Indie Authors and Predictions for 2012

2011 seemed to be a banner year for indie authors.  It was for me.  I reprinted a horror book (that’s ranking in the top 100 and even the top 5 on various Amazon charts), put out two mystery novels in my Reed Ferguson mystery series as well as a short story collection, and I’ve won an award and had a short story included in a vampires anthology.  Whew!  It sounds like a lot, but for the indie author, it’s a must in order to survive and thrive in this new publishing age.  I wrote a post about 2011, and here are my thoughts, or predictions (but don’t hold me to them :)) for 2012, with a focus on the indie author.

Indie Authors vs. Mainstream Published Authors

The news is out now, it’s no secret.  More and more indie authors are making big bucks self-publishing their books.  Because of this, more and more mainstream published authors are going to join our little group.  This presents an issue for indie authors – more competition from those mainstream published authors.  Now I know what you’re thinking: they already are competition.  Well, sort of.  Their publishers control their book prices and whether they can offer something for free.  Once these authors go indie, they can do whatever they want to promote and sell books.  And they have name recognition, which the indie author doesn’t.  It will be a challenge to market amongst the mainstream author turned indie (if you don’t believe me, check out JA Konrath and Blake Crouch are doing with Kindle Prime and free books).

Indie Authors and The Big Six Publishers

It’s in vogue to say that traditional publishers and the Big Six publishers are done.  Well, they aren’t (read this post for more about that).  They may go away, but not anytime soon.  What we will most likely see is the Big Six finally, at long last, adapting to the new book world.  They will eventually figure out that once the Stephen Kings, Michael Connellys, Janet Evanovichs, John Grishams and so on are on the way out, they have to bring in new authors or they don’t have books to sell.  Many new authors will catch on, at least enough to keep the Big Six in business for a while longer.  They will also figure out that they have to pay their authors better, and that they will have to drop prices to keep their readers.

Indie Authors and Marketing

2011 seemed to be the year of the blog tour, the blog hop and so on.  That’s what Amanda Hocking did, so let’s all do it.  But the problem is that these techniques have saturated the market.  I also wonder if giving away free books is hitting a saturation point as well (but that’s for another post).  In 2012 the successful indie authors will be the ones who find new ways to entice readers into buying their books.  I don’t know what that is for me, but you’ll know it when I know it.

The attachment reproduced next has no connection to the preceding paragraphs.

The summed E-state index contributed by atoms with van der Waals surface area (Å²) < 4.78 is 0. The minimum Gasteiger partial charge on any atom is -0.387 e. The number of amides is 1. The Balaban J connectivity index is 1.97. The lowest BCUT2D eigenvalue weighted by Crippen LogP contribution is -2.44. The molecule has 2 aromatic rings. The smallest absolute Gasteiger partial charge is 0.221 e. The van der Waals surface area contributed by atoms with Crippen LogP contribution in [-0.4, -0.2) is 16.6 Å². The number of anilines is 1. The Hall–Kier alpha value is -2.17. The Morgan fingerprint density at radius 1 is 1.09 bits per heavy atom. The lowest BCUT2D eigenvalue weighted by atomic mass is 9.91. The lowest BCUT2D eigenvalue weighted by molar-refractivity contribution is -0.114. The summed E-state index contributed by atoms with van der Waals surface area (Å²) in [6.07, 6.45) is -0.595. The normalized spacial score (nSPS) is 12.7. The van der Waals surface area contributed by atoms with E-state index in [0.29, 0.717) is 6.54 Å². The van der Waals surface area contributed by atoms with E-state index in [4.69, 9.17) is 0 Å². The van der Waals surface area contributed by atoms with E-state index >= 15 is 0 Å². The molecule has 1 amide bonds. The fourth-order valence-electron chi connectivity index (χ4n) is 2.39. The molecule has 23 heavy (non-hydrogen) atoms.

Indie Authors and Writing Skills

As I said in my post about 2011, every Joe Blow with an idea or a book gathering dust on a shelf published it in the past year or so, many with total disregard for whether the book was actually good or not (or edited).  What these authors will find is that if they want to really sell books, they’re going to have to clean up their writing.  Many will figure this out in 2012.  Unfortunately, many will not either, and they’ll continue to glut the marketplace with poor quality books, and then wonder why they aren’t selling.

Indie Authors and Amazon

Amazon is the place for indie authors.  With KDP Prime, they are heading into a subscription-based model (you can rent one book a month with your paid service).  If this model takes off, it will hurt the indie author as the pool of royalty money is distributed to a larger group of authors.  But, will other places, like Barnes & Noble, iTunes and others create their own subscription services, thus giving authors other sources of revenue?

Indie Authors and Amazon Part Two

I get a lot of heat from other indie authors when I say that indies need to quit publishing crap.  By this I mean books that aren’t edited properly (or at all), that don’t tell a compelling story (it’s an art form that many indie authors have yet to master), and so on.  Yes, many indie authors have great books and the only reason they are indie is because mainstream publishers didn’t see the market for their books – they didn’t know how to sell these books.  It had nothing to do with the writing or the story (I’m in this group).  But there are disgruntled readers that rant on Amazon and Kindle forums about the poor quality of many indie books.  Will Amazon start listening to this group and force indie authors to label themselves as indie?  I hope not, but I’ve seen stranger things happen.  A strong enough voice can cause change…

Indie Authors and Free

Readers are expecting indie authors to give away books, short stories and more for free.  I’m not really a fan of this (more in a future post), but it’s something indie authors must do now to entice readers into becoming fans, and thus buying other books they have.  This trend will continue as we move forward in the new book world.

Indie Authors and the Term Indie Author

Unless you are in publishing, either as a mainstream published author or an indie author, or you frequent the Kindle forums, you probably haven’t heard the term indie author.  As the word (pun intended) gets out about the self-publishing revolution, the phrase indie author will become commonplace.  Whether it’s comes to represent the standard in publishing or a dirty word is up to us as indie authors.  Right now it seems to be the latter – I hope that changes because there are a lot of great books being published by indie authors.

Those are the big things I see on the horizon.  It’s your turn – what do you think 2012 will bring for the indie author?

Don’t Forget to Read ThisWhat Will You Do When The Sun Stops Shining. Free books and more! A great way to load up that Kindle you got for Christmas!

By the way, the picture you see on my Indie Author posts – it’s what I’m calling The Indie Author Handbook. Those books represent the steps that an indie author should take in order to reach their dreams :). I hope you find this series helpful.

Image: pixtawan /

About Renée Pawlish

Award-winning author Renée Pawlish writes the bestselling horror book, Nephilim Genesis of Evil, the Reed Ferguson mystery series, short stories and non-fiction ghost stories.